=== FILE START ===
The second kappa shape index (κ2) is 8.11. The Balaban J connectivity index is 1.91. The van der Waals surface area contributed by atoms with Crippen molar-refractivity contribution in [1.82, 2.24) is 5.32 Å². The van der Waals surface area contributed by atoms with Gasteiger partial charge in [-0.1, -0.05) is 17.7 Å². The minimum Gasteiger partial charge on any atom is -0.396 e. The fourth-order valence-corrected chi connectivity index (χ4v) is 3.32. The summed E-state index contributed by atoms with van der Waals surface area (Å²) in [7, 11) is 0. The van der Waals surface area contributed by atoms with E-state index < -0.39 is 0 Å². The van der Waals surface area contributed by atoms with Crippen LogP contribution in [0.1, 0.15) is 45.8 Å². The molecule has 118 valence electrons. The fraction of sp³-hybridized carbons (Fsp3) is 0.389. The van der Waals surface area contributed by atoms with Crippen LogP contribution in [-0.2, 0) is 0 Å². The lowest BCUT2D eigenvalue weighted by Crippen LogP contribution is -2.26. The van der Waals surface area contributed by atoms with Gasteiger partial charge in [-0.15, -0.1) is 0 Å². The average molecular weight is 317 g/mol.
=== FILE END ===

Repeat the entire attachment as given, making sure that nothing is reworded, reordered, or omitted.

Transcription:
The second kappa shape index (κ2) is 8.11. The Balaban J connectivity index is 1.91. The van der Waals surface area contributed by atoms with Crippen molar-refractivity contribution in [1.82, 2.24) is 5.32 Å². The van der Waals surface area contributed by atoms with Gasteiger partial charge in [-0.1, -0.05) is 17.7 Å². The minimum Gasteiger partial charge on any atom is -0.396 e. The fourth-order valence-corrected chi connectivity index (χ4v) is 3.32. The summed E-state index contributed by atoms with van der Waals surface area (Å²) in [7, 11) is 0. The van der Waals surface area contributed by atoms with E-state index < -0.39 is 0 Å². The van der Waals surface area contributed by atoms with Crippen LogP contribution in [0.1, 0.15) is 45.8 Å². The molecule has 118 valence electrons. The fraction of sp³-hybridized carbons (Fsp3) is 0.389. The van der Waals surface area contributed by atoms with Crippen LogP contribution in [-0.2, 0) is 0 Å². The lowest BCUT2D eigenvalue weighted by Crippen LogP contribution is -2.26. The van der Waals surface area contributed by atoms with Gasteiger partial charge in [-0.15, -0.1) is 0 Å². The average molecular weight is 317 g/mol.